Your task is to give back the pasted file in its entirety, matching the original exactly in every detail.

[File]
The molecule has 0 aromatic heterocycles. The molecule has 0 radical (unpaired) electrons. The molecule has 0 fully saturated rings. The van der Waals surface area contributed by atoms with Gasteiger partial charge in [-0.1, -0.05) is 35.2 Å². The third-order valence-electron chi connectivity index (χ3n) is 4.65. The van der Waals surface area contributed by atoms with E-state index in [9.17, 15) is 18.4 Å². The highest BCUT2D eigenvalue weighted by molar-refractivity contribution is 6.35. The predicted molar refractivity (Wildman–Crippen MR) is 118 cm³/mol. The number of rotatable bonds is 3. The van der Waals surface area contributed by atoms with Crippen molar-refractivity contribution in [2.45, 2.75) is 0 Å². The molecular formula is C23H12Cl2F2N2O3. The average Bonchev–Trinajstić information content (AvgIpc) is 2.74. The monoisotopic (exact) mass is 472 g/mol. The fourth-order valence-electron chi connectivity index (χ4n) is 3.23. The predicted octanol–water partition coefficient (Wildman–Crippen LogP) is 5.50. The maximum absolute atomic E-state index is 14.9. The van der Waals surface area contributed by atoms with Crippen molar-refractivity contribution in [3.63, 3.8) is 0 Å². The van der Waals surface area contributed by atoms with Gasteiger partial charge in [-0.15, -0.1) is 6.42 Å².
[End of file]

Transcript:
The molecule has 0 aromatic heterocycles. The molecule has 0 radical (unpaired) electrons. The molecule has 0 fully saturated rings. The van der Waals surface area contributed by atoms with Gasteiger partial charge in [-0.1, -0.05) is 35.2 Å². The third-order valence-electron chi connectivity index (χ3n) is 4.65. The van der Waals surface area contributed by atoms with E-state index in [9.17, 15) is 18.4 Å². The highest BCUT2D eigenvalue weighted by molar-refractivity contribution is 6.35. The predicted molar refractivity (Wildman–Crippen MR) is 118 cm³/mol. The number of rotatable bonds is 3. The van der Waals surface area contributed by atoms with Crippen molar-refractivity contribution in [2.45, 2.75) is 0 Å². The molecular formula is C23H12Cl2F2N2O3. The average Bonchev–Trinajstić information content (AvgIpc) is 2.74. The monoisotopic (exact) mass is 472 g/mol. The fourth-order valence-electron chi connectivity index (χ4n) is 3.23. The predicted octanol–water partition coefficient (Wildman–Crippen LogP) is 5.50. The maximum absolute atomic E-state index is 14.9. The van der Waals surface area contributed by atoms with Crippen molar-refractivity contribution in [3.63, 3.8) is 0 Å². The van der Waals surface area contributed by atoms with Gasteiger partial charge in [-0.15, -0.1) is 6.42 Å².